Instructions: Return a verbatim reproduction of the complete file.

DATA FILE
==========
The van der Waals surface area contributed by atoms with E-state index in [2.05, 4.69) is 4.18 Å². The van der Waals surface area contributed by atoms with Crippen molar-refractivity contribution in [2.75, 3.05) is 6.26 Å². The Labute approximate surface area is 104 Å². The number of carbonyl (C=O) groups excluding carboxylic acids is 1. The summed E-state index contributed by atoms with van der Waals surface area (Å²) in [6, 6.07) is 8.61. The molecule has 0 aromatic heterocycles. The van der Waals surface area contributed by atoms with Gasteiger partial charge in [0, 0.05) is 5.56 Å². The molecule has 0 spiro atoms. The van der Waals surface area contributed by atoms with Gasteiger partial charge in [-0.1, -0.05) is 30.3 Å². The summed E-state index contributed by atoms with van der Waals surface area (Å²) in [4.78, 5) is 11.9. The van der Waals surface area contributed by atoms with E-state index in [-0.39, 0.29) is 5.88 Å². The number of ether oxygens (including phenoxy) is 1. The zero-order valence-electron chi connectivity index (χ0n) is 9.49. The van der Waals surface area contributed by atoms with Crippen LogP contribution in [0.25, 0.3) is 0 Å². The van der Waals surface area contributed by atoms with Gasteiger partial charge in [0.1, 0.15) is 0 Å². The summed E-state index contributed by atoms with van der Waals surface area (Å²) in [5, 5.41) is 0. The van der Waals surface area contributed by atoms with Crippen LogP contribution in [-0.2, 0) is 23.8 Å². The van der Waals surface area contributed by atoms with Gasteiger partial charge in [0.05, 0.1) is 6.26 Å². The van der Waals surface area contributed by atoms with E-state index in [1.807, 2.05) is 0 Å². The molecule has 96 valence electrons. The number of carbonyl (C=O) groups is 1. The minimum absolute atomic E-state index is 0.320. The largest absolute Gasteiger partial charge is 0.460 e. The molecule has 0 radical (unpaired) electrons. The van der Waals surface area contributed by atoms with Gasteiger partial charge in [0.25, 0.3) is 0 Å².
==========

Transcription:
The van der Waals surface area contributed by atoms with E-state index in [2.05, 4.69) is 4.18 Å². The van der Waals surface area contributed by atoms with Crippen molar-refractivity contribution in [2.75, 3.05) is 6.26 Å². The Labute approximate surface area is 104 Å². The number of carbonyl (C=O) groups excluding carboxylic acids is 1. The summed E-state index contributed by atoms with van der Waals surface area (Å²) in [6, 6.07) is 8.61. The molecule has 0 aromatic heterocycles. The van der Waals surface area contributed by atoms with Gasteiger partial charge in [0, 0.05) is 5.56 Å². The molecule has 0 spiro atoms. The van der Waals surface area contributed by atoms with Gasteiger partial charge in [-0.1, -0.05) is 30.3 Å². The summed E-state index contributed by atoms with van der Waals surface area (Å²) in [4.78, 5) is 11.9. The van der Waals surface area contributed by atoms with E-state index in [-0.39, 0.29) is 5.88 Å². The number of ether oxygens (including phenoxy) is 1. The zero-order valence-electron chi connectivity index (χ0n) is 9.49. The van der Waals surface area contributed by atoms with Crippen LogP contribution in [0.25, 0.3) is 0 Å². The van der Waals surface area contributed by atoms with Gasteiger partial charge in [0.1, 0.15) is 0 Å². The summed E-state index contributed by atoms with van der Waals surface area (Å²) in [5, 5.41) is 0. The van der Waals surface area contributed by atoms with Crippen LogP contribution in [-0.2, 0) is 23.8 Å². The van der Waals surface area contributed by atoms with Gasteiger partial charge in [0.05, 0.1) is 6.26 Å². The van der Waals surface area contributed by atoms with E-state index in [1.807, 2.05) is 0 Å². The molecule has 96 valence electrons. The number of carbonyl (C=O) groups is 1. The minimum absolute atomic E-state index is 0.320. The largest absolute Gasteiger partial charge is 0.460 e. The molecule has 0 radical (unpaired) electrons. The van der Waals surface area contributed by atoms with Gasteiger partial charge in [0.25, 0.3) is 0 Å².